He pauses, before deflecting: “David Ogilvy said it is always best to hire people better than you. I think there’s no question [Senior is] a far better adman than me. Will he be a better leader over the next decade? It’s all to play for. God, let’s hope so, eh?
“I love this company. I love Robert. Surely the greatest gift I can give the company is the smartest CEO in the world.”
Certainly that is a worthy aim, albeit one that sounds improbably selfless. Surely human nature means we all secretly enjoy our successors failing a little – or at least them being no better than ourselves?
“When people talk about me, one of the biggest things they say is my generosity,” he says. “And they ask ‘where do you get your biggest pleasure?’ My biggest pleasure is by inspiring people to be the best they can be … It might sound hokey, but what I’m driven by is trying to make the world a better place through business, because it is the only sort of thing I know.”
In reality, Roberts’ motives appear more personal than that. He lectures widely on business – “I teach serious MBA programmes at Cambridge and at Lancaster and at Auckland,” he says, but his attachment to academia looks to be partly driven by nursing an old sore, rather than pure altruism.
“I got kicked out of [Lancaster Grammar] school [in 1966],” he admits. “I was going out with the deputy head girl at Lancaster Girls Grammar and she became pregnant. It was only the second time we’d done it. I had no idea about male-female reproduction. Her school was fantastic and said: ‘You can stay here and we’ll see you through this.’ My headmaster was a prick from the south … so the school said to me you can’t stay at school if you’re going to have a child, so you’ve got to get rid of the child. And they took my first XV jersey off me which really pissed me off, because it was the only thing I had.”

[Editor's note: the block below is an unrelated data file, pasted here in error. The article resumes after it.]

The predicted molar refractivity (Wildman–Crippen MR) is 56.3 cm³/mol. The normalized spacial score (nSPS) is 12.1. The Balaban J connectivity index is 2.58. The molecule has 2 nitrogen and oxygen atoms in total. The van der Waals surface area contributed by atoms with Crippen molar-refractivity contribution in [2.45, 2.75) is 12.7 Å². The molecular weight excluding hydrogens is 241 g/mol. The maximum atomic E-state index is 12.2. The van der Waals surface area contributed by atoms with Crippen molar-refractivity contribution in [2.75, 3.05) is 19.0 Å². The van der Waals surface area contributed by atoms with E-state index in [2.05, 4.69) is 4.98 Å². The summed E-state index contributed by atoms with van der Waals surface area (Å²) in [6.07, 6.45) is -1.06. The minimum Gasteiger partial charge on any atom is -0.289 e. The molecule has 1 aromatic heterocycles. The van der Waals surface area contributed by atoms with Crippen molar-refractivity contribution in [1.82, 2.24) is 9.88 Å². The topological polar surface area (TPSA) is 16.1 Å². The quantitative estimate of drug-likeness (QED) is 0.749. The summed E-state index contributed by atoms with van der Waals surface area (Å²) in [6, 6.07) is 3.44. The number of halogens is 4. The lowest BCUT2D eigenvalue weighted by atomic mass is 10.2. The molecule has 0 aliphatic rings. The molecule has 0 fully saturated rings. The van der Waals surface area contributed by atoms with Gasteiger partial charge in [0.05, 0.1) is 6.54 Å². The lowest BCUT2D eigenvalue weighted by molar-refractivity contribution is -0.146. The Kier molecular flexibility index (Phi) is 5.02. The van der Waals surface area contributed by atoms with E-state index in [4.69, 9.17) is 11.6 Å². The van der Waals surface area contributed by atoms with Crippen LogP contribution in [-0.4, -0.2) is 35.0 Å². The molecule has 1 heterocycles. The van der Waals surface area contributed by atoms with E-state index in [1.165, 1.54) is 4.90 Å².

He left school that day – immediately married his girlfriend, Barbara, who then had their daughter, Nikki – and took four jobs to support them. He says he was a bricklayer, a barman, a translator in a local import/export business, as well as getting a few pounds during the summer for playing local league cricket.
But that all meant he never went to university, where he had been sure he was heading, an omission that left him lacking academic qualifications which remains a “chip on my shoulder”. Roberts’ website now lists three honorary doctorates and three honorary professorships: “It’s the same chip,” he says.
Yet the honorary awards still look an odd thing to pursue, as his lack of formal qualifications quite clearly ended up being irrelevant. He joined Mary Quant Cosmetics in 1969 as a brand manager, went to Gillette in 1972, then halved his salary to get a break at the consumer products giant Procter & Gamble three years later, before winding up at Pepsi Cola as a regional vice-president of its Middle East division in the early 1980s.
In 1997, he became chief executive of Saatchi & Saatchi which was in financial difficulty and had just ousted founder Maurice Saatchi, and until January had run the business ever since, even though the company was sold to French advertising giant Publicis in 2000.
Yet for all his achievements in adland, his numerous business books and his motivational speaking, even advertising people can wonder if there is more fluff than substance to Roberts: “Did the agency really turn any brands into lovemarks?” asks one.
Meanwhile, this committed Anglican’s belief in “inclusive capitalism” doesn’t quite chime with the case of the 35 unpaid cleaning staff at Saatchi & Saatchi’s Soho office, who have been campaigning to recoup £40,000 of unpaid wages and holiday money from the advertising firm’s contractor, Consolidated Office Cleaning Limited.
“That didn’t even make it to my radar,” Roberts says, while pointing to nappy brand Pampers and former mobile phone group T-Mobile as “lovemarks” that Saatchi helped create.
Still, despite these gripes, Roberts remains defiantly upbeat. And maybe he’s right to be so optimistic – certainly experience suggests that everything seems to turn out rather well for him in the end.
For instance, years after the setback of being kicked out of school, Roberts’ alma mater invited him back to watch the first XV play and for him to address the team. “The captain took off his jersey and gave it to me,” he recalls. “It was the jersey they took away from me. I was pretty moved.”